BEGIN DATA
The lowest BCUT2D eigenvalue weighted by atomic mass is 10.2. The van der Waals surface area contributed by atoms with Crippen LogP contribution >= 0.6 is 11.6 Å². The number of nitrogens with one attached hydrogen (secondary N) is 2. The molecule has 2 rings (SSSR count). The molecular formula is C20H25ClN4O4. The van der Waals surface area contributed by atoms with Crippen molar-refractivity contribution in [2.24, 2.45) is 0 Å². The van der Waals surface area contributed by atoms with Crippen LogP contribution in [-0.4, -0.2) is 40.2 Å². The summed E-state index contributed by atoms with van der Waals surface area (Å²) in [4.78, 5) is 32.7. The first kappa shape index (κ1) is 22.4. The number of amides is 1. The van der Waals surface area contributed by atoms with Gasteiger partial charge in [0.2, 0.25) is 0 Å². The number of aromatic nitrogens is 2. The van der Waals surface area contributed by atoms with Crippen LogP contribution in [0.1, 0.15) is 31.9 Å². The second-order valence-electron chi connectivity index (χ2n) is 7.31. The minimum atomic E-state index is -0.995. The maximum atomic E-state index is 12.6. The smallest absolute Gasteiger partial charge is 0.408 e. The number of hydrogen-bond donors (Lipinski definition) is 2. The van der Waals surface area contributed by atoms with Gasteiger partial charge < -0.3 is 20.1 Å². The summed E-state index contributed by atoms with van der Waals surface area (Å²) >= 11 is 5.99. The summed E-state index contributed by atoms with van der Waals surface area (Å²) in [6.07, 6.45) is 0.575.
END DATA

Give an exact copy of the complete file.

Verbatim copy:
The lowest BCUT2D eigenvalue weighted by atomic mass is 10.2. The van der Waals surface area contributed by atoms with Crippen LogP contribution >= 0.6 is 11.6 Å². The number of nitrogens with one attached hydrogen (secondary N) is 2. The molecule has 2 rings (SSSR count). The molecular formula is C20H25ClN4O4. The van der Waals surface area contributed by atoms with Crippen molar-refractivity contribution in [2.24, 2.45) is 0 Å². The van der Waals surface area contributed by atoms with Crippen LogP contribution in [-0.4, -0.2) is 40.2 Å². The summed E-state index contributed by atoms with van der Waals surface area (Å²) in [4.78, 5) is 32.7. The first kappa shape index (κ1) is 22.4. The number of amides is 1. The van der Waals surface area contributed by atoms with Gasteiger partial charge in [0.2, 0.25) is 0 Å². The number of aromatic nitrogens is 2. The van der Waals surface area contributed by atoms with Crippen LogP contribution in [0.1, 0.15) is 31.9 Å². The second-order valence-electron chi connectivity index (χ2n) is 7.31. The minimum atomic E-state index is -0.995. The maximum atomic E-state index is 12.6. The smallest absolute Gasteiger partial charge is 0.408 e. The number of hydrogen-bond donors (Lipinski definition) is 2. The van der Waals surface area contributed by atoms with Gasteiger partial charge < -0.3 is 20.1 Å². The summed E-state index contributed by atoms with van der Waals surface area (Å²) >= 11 is 5.99. The summed E-state index contributed by atoms with van der Waals surface area (Å²) in [6.07, 6.45) is 0.575.